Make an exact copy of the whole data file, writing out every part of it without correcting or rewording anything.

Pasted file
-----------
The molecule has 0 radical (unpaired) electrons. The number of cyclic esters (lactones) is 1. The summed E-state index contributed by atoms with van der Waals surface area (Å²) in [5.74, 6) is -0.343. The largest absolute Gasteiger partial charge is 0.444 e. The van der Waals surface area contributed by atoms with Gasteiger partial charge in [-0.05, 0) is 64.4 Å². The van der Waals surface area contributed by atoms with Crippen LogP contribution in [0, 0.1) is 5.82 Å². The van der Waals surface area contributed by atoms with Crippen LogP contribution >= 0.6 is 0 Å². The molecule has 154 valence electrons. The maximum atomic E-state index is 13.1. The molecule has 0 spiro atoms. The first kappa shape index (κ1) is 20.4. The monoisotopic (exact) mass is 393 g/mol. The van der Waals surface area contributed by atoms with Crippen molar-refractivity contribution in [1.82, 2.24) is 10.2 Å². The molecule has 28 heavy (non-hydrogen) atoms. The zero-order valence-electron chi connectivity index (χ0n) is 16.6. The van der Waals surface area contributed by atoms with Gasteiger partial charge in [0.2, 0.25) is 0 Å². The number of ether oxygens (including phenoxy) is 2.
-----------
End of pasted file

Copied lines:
The molecule has 0 radical (unpaired) electrons. The number of cyclic esters (lactones) is 1. The summed E-state index contributed by atoms with van der Waals surface area (Å²) in [5.74, 6) is -0.343. The largest absolute Gasteiger partial charge is 0.444 e. The van der Waals surface area contributed by atoms with Gasteiger partial charge in [-0.05, 0) is 64.4 Å². The van der Waals surface area contributed by atoms with Crippen LogP contribution in [0, 0.1) is 5.82 Å². The van der Waals surface area contributed by atoms with Crippen LogP contribution >= 0.6 is 0 Å². The molecule has 154 valence electrons. The maximum atomic E-state index is 13.1. The molecule has 0 spiro atoms. The first kappa shape index (κ1) is 20.4. The monoisotopic (exact) mass is 393 g/mol. The van der Waals surface area contributed by atoms with Crippen molar-refractivity contribution in [1.82, 2.24) is 10.2 Å². The molecule has 28 heavy (non-hydrogen) atoms. The zero-order valence-electron chi connectivity index (χ0n) is 16.6. The van der Waals surface area contributed by atoms with Gasteiger partial charge in [0.2, 0.25) is 0 Å². The number of ether oxygens (including phenoxy) is 2.